Self-published in 1971, “Like a Ship” is the opening track on Barrett’s debut album.  Backed by the Youth For Christ Choir of the Mt. Zion Baptist Church in Chicago, the entire album is a collection of raw gospel soul.  Full of charisma and bravado, Barrett turns his legendary preaching into a spiritual hymn that is uplifting and musically funky.  The backing track has a gritty production and is arranged by Gene Barge, most notable for being a session musician for Chess Records.  The choir of children sound heavenly and it is so hard to not be moved by their energy that to not be meant you were made of stone.  Barrett’s vocals sound improvisational as if the Holy Spirit is moving right through at that moment and directing him where to go.  He sounds like he is giving a sermon right in front of you.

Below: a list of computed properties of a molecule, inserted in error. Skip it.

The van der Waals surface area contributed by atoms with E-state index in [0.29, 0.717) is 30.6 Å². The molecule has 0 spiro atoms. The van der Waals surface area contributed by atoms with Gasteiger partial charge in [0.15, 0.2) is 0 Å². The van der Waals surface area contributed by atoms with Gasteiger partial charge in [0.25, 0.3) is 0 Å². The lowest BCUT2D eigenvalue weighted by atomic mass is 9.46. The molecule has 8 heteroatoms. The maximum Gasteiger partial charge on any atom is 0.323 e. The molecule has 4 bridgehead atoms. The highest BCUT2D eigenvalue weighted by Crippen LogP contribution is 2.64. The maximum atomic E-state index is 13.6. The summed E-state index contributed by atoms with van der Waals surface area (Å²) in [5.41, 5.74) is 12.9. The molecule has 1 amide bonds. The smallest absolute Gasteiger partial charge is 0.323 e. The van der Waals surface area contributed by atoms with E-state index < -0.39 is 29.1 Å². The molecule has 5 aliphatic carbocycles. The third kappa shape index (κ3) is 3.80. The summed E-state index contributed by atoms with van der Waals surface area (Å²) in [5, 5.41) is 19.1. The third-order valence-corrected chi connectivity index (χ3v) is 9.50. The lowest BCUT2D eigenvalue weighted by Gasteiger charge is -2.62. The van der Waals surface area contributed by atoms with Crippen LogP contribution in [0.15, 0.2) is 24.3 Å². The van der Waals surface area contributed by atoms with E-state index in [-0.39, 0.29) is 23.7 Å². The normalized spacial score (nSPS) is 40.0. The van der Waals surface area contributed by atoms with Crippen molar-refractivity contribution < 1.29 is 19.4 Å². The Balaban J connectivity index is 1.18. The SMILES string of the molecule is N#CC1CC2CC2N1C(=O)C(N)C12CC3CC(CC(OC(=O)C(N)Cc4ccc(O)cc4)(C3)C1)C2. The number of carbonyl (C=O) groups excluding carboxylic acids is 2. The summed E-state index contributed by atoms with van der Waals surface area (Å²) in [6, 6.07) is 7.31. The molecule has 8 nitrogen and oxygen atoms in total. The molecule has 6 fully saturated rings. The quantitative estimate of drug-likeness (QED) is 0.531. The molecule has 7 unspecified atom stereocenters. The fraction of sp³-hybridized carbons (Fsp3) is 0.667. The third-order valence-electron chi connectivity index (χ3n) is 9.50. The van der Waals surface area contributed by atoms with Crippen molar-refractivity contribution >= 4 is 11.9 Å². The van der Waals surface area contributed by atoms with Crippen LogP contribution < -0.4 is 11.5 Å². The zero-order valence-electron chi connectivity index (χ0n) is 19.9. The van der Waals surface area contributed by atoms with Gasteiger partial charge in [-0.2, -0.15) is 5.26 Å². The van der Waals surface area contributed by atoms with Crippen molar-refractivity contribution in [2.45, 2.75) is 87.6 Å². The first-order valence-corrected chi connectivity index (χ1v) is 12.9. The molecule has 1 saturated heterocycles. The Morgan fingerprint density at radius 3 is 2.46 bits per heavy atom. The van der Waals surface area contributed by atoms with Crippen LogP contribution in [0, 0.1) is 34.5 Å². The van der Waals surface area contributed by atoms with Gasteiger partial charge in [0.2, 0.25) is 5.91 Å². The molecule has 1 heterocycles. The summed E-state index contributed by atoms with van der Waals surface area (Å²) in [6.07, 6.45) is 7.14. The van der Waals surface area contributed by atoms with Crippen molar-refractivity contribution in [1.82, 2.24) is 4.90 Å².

In the last few weeks, I have listened to this song dozens of times.  Simply put, I just feel better when I hear it.  It is one of the most powerful songs I have ever heard.  While I am a big fan of independent and obscure soul music, I had never heard it before.  And if I didn’t hear it in the movie, I’m not sure if I ever would.  Gospel music gets a bad rap because of the perceptions of those who are fundamentally religious.  I won’t validate that sentiment, but a lot of gospel and Christian music is fairly hokey; when the message is laid so thick and the music takes a back seat or if it is done to maximize profit while exploiting it’s listener base.  However, there is a lot of great gospel music out there.  I learned that I should be a bit more open-minded when I actively seek music because a label can be misleading.